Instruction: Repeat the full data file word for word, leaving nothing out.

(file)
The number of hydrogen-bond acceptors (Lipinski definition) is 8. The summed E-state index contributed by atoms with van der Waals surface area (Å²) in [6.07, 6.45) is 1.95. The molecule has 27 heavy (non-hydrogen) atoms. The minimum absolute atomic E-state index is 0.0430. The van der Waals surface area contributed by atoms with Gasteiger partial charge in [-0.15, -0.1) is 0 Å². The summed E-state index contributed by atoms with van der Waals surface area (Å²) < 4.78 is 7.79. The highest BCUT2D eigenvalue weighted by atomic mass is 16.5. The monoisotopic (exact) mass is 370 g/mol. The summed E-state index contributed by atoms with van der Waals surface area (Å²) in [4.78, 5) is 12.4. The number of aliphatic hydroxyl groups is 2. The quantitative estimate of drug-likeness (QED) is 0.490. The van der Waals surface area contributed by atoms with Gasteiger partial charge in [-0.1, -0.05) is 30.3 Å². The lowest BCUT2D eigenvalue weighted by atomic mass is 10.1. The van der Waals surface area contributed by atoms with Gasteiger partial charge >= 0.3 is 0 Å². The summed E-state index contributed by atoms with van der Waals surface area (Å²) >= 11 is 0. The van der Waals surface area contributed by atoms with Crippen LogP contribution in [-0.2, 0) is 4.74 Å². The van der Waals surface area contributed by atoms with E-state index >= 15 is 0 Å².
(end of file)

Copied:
The number of hydrogen-bond acceptors (Lipinski definition) is 8. The summed E-state index contributed by atoms with van der Waals surface area (Å²) in [6.07, 6.45) is 1.95. The molecule has 27 heavy (non-hydrogen) atoms. The minimum absolute atomic E-state index is 0.0430. The van der Waals surface area contributed by atoms with Gasteiger partial charge in [-0.15, -0.1) is 0 Å². The summed E-state index contributed by atoms with van der Waals surface area (Å²) < 4.78 is 7.79. The highest BCUT2D eigenvalue weighted by atomic mass is 16.5. The monoisotopic (exact) mass is 370 g/mol. The summed E-state index contributed by atoms with van der Waals surface area (Å²) in [4.78, 5) is 12.4. The number of aliphatic hydroxyl groups is 2. The quantitative estimate of drug-likeness (QED) is 0.490. The van der Waals surface area contributed by atoms with Gasteiger partial charge in [-0.1, -0.05) is 30.3 Å². The lowest BCUT2D eigenvalue weighted by atomic mass is 10.1. The van der Waals surface area contributed by atoms with Gasteiger partial charge >= 0.3 is 0 Å². The summed E-state index contributed by atoms with van der Waals surface area (Å²) >= 11 is 0. The van der Waals surface area contributed by atoms with Crippen LogP contribution in [-0.2, 0) is 4.74 Å². The van der Waals surface area contributed by atoms with E-state index >= 15 is 0 Å².